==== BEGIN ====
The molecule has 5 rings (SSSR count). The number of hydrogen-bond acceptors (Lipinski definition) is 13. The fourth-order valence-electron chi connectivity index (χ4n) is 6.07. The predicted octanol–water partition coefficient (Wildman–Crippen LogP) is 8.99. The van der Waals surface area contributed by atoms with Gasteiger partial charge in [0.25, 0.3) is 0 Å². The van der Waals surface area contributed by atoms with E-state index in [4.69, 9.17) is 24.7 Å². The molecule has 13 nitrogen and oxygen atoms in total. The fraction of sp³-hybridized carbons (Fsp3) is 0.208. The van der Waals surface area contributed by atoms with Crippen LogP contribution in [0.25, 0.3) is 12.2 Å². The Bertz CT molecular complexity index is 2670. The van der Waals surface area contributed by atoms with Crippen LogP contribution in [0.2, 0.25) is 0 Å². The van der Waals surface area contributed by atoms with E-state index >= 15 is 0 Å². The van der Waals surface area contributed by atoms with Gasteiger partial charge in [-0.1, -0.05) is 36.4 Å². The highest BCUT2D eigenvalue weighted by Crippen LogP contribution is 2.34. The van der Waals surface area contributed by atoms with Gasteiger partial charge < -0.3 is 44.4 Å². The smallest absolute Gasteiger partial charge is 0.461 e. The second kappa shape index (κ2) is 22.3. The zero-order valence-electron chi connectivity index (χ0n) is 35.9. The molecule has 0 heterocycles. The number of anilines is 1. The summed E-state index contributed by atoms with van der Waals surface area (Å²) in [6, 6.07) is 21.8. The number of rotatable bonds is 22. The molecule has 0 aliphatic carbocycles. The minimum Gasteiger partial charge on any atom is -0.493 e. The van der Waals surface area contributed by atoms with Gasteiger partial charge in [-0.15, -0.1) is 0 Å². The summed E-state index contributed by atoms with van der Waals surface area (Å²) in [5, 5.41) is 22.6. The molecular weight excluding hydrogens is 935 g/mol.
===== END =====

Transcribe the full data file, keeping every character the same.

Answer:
The molecule has 5 rings (SSSR count). The number of hydrogen-bond acceptors (Lipinski definition) is 13. The fourth-order valence-electron chi connectivity index (χ4n) is 6.07. The predicted octanol–water partition coefficient (Wildman–Crippen LogP) is 8.99. The van der Waals surface area contributed by atoms with Gasteiger partial charge in [0.25, 0.3) is 0 Å². The van der Waals surface area contributed by atoms with E-state index in [4.69, 9.17) is 24.7 Å². The molecule has 13 nitrogen and oxygen atoms in total. The fraction of sp³-hybridized carbons (Fsp3) is 0.208. The van der Waals surface area contributed by atoms with Crippen LogP contribution in [0.25, 0.3) is 12.2 Å². The Bertz CT molecular complexity index is 2670. The van der Waals surface area contributed by atoms with Crippen LogP contribution in [0.2, 0.25) is 0 Å². The van der Waals surface area contributed by atoms with E-state index >= 15 is 0 Å². The van der Waals surface area contributed by atoms with Gasteiger partial charge in [-0.1, -0.05) is 36.4 Å². The highest BCUT2D eigenvalue weighted by Crippen LogP contribution is 2.34. The van der Waals surface area contributed by atoms with Gasteiger partial charge < -0.3 is 44.4 Å². The smallest absolute Gasteiger partial charge is 0.461 e. The second kappa shape index (κ2) is 22.3. The zero-order valence-electron chi connectivity index (χ0n) is 35.9. The molecule has 0 heterocycles. The number of anilines is 1. The summed E-state index contributed by atoms with van der Waals surface area (Å²) in [6, 6.07) is 21.8. The number of rotatable bonds is 22. The molecule has 0 aliphatic carbocycles. The minimum Gasteiger partial charge on any atom is -0.493 e. The van der Waals surface area contributed by atoms with Gasteiger partial charge in [-0.15, -0.1) is 0 Å². The summed E-state index contributed by atoms with van der Waals surface area (Å²) in [5, 5.41) is 22.6. The molecular weight excluding hydrogens is 935 g/mol.